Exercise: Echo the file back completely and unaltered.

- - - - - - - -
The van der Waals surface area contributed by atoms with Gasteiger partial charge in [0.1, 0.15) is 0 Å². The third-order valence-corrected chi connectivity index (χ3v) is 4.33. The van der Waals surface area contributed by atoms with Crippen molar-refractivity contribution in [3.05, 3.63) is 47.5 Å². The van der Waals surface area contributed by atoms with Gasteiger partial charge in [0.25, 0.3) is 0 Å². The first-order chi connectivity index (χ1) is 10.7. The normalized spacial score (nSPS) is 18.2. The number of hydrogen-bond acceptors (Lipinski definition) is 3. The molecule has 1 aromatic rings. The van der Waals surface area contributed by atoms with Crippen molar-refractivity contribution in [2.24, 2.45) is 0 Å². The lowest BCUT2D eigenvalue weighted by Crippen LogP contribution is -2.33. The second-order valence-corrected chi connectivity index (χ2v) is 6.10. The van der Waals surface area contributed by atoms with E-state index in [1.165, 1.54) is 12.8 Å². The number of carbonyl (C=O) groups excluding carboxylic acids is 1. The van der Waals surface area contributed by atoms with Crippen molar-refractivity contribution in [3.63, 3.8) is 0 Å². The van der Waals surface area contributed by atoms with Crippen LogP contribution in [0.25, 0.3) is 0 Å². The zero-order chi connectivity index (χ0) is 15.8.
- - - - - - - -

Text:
The van der Waals surface area contributed by atoms with Gasteiger partial charge in [0.1, 0.15) is 0 Å². The third-order valence-corrected chi connectivity index (χ3v) is 4.33. The van der Waals surface area contributed by atoms with Crippen molar-refractivity contribution in [3.05, 3.63) is 47.5 Å². The van der Waals surface area contributed by atoms with Gasteiger partial charge in [0.25, 0.3) is 0 Å². The first-order chi connectivity index (χ1) is 10.7. The normalized spacial score (nSPS) is 18.2. The number of hydrogen-bond acceptors (Lipinski definition) is 3. The molecule has 1 aromatic rings. The van der Waals surface area contributed by atoms with Crippen molar-refractivity contribution in [2.24, 2.45) is 0 Å². The lowest BCUT2D eigenvalue weighted by Crippen LogP contribution is -2.33. The second-order valence-corrected chi connectivity index (χ2v) is 6.10. The van der Waals surface area contributed by atoms with E-state index in [1.165, 1.54) is 12.8 Å². The number of carbonyl (C=O) groups excluding carboxylic acids is 1. The van der Waals surface area contributed by atoms with Crippen molar-refractivity contribution in [3.63, 3.8) is 0 Å². The van der Waals surface area contributed by atoms with Crippen LogP contribution in [0.25, 0.3) is 0 Å². The zero-order chi connectivity index (χ0) is 15.8.